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Fresh scramble for Africa’s critical minerals

Africa’s first Critical Minerals Summit sees global powers lining up to secure mineral supplies for the energy transition

SPECIAL REPORT | BIRD AGENCY | At least ten global powers are training their eyes on Africa’s critical mineral supplies, according to the organisers of an upcoming event in South Africa.

Europe, the U.S., the U.K., Canada, Australia, China, Japan, South Korea and countries from the BRICs have lined up as delegates in Africa’s inaugural Critical Minerals Summit slated for mid-October in Cape Town, as the world scrambles for rare earth and “transition” minerals.

Organisers of the summit, Energy Capital & Power (ECP), have described the summit as a dealmaking space for governments and the private sector. Participants will be able to engage in bilateral and multilateral discussions and deals to both advance critical minerals production and to process and plan strategic roadmaps for minerals and energy security.

“This is the African critical minerals dealmaking space, standing at the intersection of energy and mining, linking global consumers and producers, and bringing capital and buyers to African projects,” ECP Conference Director James Chester states in the event’s brochure.

The International Energy Agency (IEA), in its Critical Minerals Market Review 2023, said a push for sustainable supplies backed by the proliferation of new policy frameworks is fuelling a scramble by global powers.

“Countries are seeking to diversify mineral supplies with a wave of new policies. There is growing recognition that policy interventions are needed to ensure adequate and sustainable mineral supplies,” said IEA researchers in the review.

The IEA Critical Minerals Policy Tracker identified nearly 200 policies and regulations enacted to address the sector globally, with over 100 enacted in the past few years.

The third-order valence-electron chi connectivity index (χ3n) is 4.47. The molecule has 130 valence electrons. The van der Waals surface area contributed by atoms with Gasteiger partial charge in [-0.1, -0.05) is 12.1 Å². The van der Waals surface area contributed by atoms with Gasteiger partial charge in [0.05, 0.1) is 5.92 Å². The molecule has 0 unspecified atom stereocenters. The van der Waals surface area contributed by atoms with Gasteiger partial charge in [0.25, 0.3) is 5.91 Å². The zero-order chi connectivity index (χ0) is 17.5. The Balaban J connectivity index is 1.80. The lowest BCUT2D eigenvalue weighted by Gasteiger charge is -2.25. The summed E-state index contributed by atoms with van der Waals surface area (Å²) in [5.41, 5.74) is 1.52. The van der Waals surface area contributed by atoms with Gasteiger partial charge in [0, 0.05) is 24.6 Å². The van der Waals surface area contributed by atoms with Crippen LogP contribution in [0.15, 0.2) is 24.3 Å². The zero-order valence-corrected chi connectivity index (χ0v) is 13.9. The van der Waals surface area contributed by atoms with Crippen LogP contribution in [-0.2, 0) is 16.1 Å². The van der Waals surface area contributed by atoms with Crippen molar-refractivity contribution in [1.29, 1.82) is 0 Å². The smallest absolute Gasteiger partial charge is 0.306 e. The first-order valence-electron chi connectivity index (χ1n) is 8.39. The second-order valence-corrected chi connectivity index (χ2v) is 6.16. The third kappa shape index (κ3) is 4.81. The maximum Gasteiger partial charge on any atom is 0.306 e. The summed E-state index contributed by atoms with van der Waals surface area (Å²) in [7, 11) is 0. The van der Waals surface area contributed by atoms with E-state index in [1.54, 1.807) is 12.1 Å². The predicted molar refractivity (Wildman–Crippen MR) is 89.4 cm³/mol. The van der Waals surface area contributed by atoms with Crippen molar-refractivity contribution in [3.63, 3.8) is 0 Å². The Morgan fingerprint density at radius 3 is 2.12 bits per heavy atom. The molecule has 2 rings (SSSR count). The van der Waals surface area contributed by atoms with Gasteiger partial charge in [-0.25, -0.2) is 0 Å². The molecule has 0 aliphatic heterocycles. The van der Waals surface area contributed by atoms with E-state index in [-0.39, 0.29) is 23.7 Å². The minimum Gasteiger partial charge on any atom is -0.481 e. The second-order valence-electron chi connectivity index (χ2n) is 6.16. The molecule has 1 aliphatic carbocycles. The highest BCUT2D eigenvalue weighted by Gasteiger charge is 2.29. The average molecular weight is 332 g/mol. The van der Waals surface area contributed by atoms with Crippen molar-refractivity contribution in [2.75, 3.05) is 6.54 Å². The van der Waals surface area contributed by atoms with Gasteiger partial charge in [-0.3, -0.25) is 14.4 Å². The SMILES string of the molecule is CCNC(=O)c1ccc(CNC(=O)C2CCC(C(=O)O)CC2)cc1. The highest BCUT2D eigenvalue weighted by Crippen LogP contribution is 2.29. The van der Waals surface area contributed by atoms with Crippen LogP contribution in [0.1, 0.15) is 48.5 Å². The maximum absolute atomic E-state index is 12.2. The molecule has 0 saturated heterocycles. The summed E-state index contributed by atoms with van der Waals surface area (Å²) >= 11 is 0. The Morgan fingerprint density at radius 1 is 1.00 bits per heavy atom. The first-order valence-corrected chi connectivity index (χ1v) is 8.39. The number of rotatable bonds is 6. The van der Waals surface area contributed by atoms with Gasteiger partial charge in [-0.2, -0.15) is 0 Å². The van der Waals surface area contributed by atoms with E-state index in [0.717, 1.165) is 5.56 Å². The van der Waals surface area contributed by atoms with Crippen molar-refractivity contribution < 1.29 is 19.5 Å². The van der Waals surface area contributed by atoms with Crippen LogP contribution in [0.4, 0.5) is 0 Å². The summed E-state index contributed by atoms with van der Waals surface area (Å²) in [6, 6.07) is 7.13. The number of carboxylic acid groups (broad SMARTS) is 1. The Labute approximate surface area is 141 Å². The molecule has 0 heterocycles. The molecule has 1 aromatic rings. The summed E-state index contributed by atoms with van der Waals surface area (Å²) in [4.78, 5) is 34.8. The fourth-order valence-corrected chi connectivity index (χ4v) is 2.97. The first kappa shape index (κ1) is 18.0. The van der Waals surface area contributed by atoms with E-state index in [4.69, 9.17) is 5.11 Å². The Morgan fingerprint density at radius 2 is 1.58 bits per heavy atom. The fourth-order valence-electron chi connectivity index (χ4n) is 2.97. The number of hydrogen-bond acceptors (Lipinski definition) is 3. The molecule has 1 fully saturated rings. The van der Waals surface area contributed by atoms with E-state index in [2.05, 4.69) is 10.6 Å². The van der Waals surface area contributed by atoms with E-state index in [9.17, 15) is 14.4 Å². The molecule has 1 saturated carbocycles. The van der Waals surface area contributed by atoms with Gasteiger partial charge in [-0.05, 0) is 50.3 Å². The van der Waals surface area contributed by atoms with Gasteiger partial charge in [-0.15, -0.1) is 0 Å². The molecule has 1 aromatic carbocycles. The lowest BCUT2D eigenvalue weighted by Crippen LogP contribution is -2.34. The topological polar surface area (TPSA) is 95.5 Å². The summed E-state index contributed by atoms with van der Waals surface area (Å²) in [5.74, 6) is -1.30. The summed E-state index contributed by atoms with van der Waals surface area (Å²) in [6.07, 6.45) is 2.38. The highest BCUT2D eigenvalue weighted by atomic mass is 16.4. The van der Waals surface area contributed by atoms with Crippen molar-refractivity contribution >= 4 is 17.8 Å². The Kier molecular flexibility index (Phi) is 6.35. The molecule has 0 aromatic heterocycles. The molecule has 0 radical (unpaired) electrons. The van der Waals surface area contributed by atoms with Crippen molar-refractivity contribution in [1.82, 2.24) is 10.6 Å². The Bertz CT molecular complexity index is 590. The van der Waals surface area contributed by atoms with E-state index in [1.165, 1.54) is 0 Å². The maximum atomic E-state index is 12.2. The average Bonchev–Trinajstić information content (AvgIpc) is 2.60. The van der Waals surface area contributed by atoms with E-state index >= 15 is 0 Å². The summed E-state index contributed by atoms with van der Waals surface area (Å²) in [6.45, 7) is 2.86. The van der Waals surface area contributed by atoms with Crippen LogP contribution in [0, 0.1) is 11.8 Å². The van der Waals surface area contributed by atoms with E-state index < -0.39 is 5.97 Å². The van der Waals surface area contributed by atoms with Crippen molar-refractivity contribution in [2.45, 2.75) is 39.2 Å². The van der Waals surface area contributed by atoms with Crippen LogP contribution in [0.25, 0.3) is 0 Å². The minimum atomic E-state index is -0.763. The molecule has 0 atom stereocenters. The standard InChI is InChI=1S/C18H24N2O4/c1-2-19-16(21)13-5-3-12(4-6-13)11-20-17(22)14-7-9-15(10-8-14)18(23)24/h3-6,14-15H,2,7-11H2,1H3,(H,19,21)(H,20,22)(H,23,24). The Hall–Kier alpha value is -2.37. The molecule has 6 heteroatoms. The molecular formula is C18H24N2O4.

The EU, U.S., Australia and Canada all have adopted critical mineral acts and strategies.

In its Critical Minerals Strategy 2023-2030, published in June, Australia plans to secure strategic and commercial partnerships to develop new, diverse, resilient supply chains as it seeks to move beyond its traditional reliance on exporting ore.

In March, the President of the European Commission, Ursula von der Leyen, said the Union was strengthening its cooperation with reliable trading partners globally to reduce the EU’s dependence on just one or a few countries.

“It’s in our mutual interest to ramp up production in a sustainable manner and at the same time ensure the highest level of diversification of supply chains for our European businesses,” von der Leyen said.

The U.S., in its Inflation Reduction Act, allocated US$369 billion in Energy Security and Climate Change programs over the next ten years.

Chinese firms have been intensifying investments into Africa’s critical mineral exploration projects, with Zimbabwe’s lithium projects attracting over US$ 1 billion over the last two years. A US$300 million lithium project by Chinese battery metals producer Sinomine Resource Group, completed in July, is the latest.

Data compiled by the Critical Mineral Summit Africa organisers show that Zimbabwe can meet 20% of the world’s lithium demand. It also shows that the Democratic Republic of Congo currently produces 43% of the global mined lithium supply, highlighting increased investments in this space.

The IEA Critical Minerals Market Review shows companies specialising in lithium development recorded a 50% increase in spending, followed by those focusing on copper and nickel. It states that Chinese firms doubled their investment spending in 2022.

The review, tracking investments of 20 large mining companies with a significant presence in developing energy transition minerals, shows a substantial rise in capital expenditure on critical minerals, spurred by the robust momentum behind clean energy deployment.

According to the review, the market size of the key energy transition minerals market doubled over the last five years to US$ 320 billion in 2022, following a 30% rise in investments in 2022 and 20% in 2021.

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SOURCE: Conrad Onyango, bird story agency

 

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